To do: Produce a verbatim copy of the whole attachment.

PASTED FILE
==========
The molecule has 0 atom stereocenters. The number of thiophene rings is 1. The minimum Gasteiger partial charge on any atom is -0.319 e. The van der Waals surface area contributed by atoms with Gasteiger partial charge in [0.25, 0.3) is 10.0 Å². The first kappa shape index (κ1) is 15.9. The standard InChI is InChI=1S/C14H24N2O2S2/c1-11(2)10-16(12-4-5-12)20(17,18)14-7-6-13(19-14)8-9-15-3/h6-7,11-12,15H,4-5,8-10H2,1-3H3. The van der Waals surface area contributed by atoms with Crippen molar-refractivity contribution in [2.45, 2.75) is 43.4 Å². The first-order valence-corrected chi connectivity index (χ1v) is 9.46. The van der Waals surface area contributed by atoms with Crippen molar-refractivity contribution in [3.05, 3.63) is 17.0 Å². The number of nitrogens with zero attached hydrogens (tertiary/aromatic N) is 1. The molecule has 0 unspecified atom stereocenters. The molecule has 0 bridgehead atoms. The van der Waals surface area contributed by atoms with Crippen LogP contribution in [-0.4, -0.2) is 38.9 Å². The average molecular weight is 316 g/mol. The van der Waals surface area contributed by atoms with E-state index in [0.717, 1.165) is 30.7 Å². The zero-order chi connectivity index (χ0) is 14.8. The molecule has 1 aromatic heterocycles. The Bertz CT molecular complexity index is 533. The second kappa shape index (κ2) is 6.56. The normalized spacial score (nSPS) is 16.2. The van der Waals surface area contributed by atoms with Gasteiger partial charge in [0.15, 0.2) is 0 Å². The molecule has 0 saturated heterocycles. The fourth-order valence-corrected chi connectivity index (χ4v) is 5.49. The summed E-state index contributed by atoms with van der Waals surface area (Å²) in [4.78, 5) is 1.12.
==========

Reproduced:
The molecule has 0 atom stereocenters. The number of thiophene rings is 1. The minimum Gasteiger partial charge on any atom is -0.319 e. The van der Waals surface area contributed by atoms with Gasteiger partial charge in [0.25, 0.3) is 10.0 Å². The first kappa shape index (κ1) is 15.9. The standard InChI is InChI=1S/C14H24N2O2S2/c1-11(2)10-16(12-4-5-12)20(17,18)14-7-6-13(19-14)8-9-15-3/h6-7,11-12,15H,4-5,8-10H2,1-3H3. The van der Waals surface area contributed by atoms with Crippen molar-refractivity contribution in [2.45, 2.75) is 43.4 Å². The first-order valence-corrected chi connectivity index (χ1v) is 9.46. The van der Waals surface area contributed by atoms with Crippen molar-refractivity contribution in [3.05, 3.63) is 17.0 Å². The number of nitrogens with zero attached hydrogens (tertiary/aromatic N) is 1. The molecule has 0 unspecified atom stereocenters. The molecule has 0 bridgehead atoms. The van der Waals surface area contributed by atoms with Crippen LogP contribution in [-0.4, -0.2) is 38.9 Å². The average molecular weight is 316 g/mol. The van der Waals surface area contributed by atoms with E-state index in [0.717, 1.165) is 30.7 Å². The zero-order chi connectivity index (χ0) is 14.8. The molecule has 1 aromatic heterocycles. The Bertz CT molecular complexity index is 533. The second kappa shape index (κ2) is 6.56. The normalized spacial score (nSPS) is 16.2. The van der Waals surface area contributed by atoms with Gasteiger partial charge in [0.15, 0.2) is 0 Å². The molecule has 0 saturated heterocycles. The fourth-order valence-corrected chi connectivity index (χ4v) is 5.49. The summed E-state index contributed by atoms with van der Waals surface area (Å²) in [4.78, 5) is 1.12.